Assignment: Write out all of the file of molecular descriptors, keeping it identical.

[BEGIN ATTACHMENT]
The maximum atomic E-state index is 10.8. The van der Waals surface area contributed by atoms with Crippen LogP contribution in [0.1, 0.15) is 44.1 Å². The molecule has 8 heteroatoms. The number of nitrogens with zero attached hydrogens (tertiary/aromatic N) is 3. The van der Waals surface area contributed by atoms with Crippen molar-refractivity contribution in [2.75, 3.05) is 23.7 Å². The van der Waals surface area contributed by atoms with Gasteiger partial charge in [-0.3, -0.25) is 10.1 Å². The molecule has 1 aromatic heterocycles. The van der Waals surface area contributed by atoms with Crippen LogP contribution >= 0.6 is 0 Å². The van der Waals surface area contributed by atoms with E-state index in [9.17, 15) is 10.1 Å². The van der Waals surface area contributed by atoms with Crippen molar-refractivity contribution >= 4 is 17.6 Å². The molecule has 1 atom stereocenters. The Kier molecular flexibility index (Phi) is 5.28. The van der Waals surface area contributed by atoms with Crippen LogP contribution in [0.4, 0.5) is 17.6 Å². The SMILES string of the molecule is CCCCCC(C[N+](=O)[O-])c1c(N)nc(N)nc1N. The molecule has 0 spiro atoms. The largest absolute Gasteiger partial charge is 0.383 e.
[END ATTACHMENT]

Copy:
The maximum atomic E-state index is 10.8. The van der Waals surface area contributed by atoms with Crippen LogP contribution in [0.1, 0.15) is 44.1 Å². The molecule has 8 heteroatoms. The number of nitrogens with zero attached hydrogens (tertiary/aromatic N) is 3. The van der Waals surface area contributed by atoms with Crippen molar-refractivity contribution in [2.75, 3.05) is 23.7 Å². The van der Waals surface area contributed by atoms with Gasteiger partial charge in [-0.3, -0.25) is 10.1 Å². The molecule has 1 aromatic heterocycles. The van der Waals surface area contributed by atoms with Crippen LogP contribution >= 0.6 is 0 Å². The van der Waals surface area contributed by atoms with E-state index in [9.17, 15) is 10.1 Å². The van der Waals surface area contributed by atoms with Crippen molar-refractivity contribution >= 4 is 17.6 Å². The molecule has 1 atom stereocenters. The Kier molecular flexibility index (Phi) is 5.28. The van der Waals surface area contributed by atoms with Crippen LogP contribution in [0.4, 0.5) is 17.6 Å². The SMILES string of the molecule is CCCCCC(C[N+](=O)[O-])c1c(N)nc(N)nc1N. The molecule has 0 spiro atoms. The largest absolute Gasteiger partial charge is 0.383 e.